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Repairs ongoing at Kamloops ER waiting room after temperature drops to –6 C due to broken heater

Royal Inland Hospital in Kamloops, B.C., is pictured in September 2021. According to the hospital's executive director of clinical operations, the issue with the heater was first reported around 3 a.m. on Saturday.  (Jenifer Norwell/CBC - image credit)
Royal Inland Hospital in Kamloops, B.C., is pictured in September 2021. According to the hospital's executive director of clinical operations, the issue with the heater was first reported around 3 a.m. on Saturday. (Jenifer Norwell/CBC - image credit)

Temperatures in the emergency department waiting room of Royal Inland Hospital in Kamloops, B.C., dropped to –6 C early Saturday morning after its heater stopped working.

As of Saturday evening, temperatures in the waiting area were at 18 C as technicians continued to work on the broken heater, according to a statement provided by Interior Health.

Interior Health said the heater in question is located at the front door of the emergency department's temporary waiting room, which has been in place while renovations are ongoing in the main waiting room.

Patients were immediately moved to the main waiting room, Interior Health said in the statement, "where there is significantly less cold air coming from outside."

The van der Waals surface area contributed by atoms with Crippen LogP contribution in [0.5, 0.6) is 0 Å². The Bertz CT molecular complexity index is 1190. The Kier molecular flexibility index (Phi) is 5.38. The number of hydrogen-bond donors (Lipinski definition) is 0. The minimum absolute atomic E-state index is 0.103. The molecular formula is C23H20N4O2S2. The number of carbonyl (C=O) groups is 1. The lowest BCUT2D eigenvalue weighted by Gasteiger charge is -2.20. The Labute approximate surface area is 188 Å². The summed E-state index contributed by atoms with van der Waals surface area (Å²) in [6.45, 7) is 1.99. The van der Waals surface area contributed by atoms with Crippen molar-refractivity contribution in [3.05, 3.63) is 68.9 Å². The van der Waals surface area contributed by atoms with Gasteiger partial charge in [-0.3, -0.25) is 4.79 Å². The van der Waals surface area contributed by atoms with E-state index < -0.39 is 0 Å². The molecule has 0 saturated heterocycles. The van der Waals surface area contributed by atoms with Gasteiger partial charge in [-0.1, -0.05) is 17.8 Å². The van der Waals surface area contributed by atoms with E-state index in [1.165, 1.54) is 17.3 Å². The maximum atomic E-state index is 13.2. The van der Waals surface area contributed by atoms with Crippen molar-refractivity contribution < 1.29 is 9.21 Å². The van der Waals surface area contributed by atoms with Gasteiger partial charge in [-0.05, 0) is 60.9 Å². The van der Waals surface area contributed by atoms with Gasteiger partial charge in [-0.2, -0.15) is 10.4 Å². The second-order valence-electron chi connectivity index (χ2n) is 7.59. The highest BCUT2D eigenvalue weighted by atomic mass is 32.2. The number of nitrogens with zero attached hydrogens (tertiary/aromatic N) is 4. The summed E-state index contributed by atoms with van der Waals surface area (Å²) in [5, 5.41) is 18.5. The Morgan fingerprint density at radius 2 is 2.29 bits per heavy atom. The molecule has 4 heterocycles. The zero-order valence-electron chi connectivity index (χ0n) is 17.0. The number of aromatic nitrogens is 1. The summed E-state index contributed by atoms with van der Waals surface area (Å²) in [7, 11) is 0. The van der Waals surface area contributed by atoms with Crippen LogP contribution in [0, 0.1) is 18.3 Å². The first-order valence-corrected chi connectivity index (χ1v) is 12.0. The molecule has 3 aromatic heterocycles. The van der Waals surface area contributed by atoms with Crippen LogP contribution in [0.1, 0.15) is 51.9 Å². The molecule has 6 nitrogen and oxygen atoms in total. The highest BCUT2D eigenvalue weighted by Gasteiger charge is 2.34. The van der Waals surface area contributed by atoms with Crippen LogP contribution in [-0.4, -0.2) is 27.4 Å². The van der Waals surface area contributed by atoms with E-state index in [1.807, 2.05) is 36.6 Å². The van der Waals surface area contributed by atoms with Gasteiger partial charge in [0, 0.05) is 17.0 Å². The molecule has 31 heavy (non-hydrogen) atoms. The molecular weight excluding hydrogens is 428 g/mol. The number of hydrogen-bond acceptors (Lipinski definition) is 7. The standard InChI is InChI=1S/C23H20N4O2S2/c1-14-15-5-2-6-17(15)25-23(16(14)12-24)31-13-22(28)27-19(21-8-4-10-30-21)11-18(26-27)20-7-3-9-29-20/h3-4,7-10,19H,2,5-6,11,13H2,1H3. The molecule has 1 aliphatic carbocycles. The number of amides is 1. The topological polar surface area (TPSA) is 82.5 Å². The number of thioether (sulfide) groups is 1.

It said staff are giving out blankets and routinely checking on patients.

The city in the southern Interior had low temperatures of –27 C on Saturday, and a high of –21 C, according to Environment Canada.

Space heaters and a divider to block out cold air helped bring temperatures to 18 C in the main waiting room, and 17 C in the temporary waiting room.

Gerry Desilets, executive director of clinical operations at Royal Inland Hospital, said the issue was first reported around 3 a.m. on Saturday.

"The last thing we want is for [patients] to be really cold in that area and very uncomfortable," said Desilets. "We did get people moving through the area quite quickly."

He said no other part of the hospital was impacted, and encouraged anyone with a health emergency to come to the hospital.

"We don't want people not coming into the emergency department because they're hearing these things," said Desilets.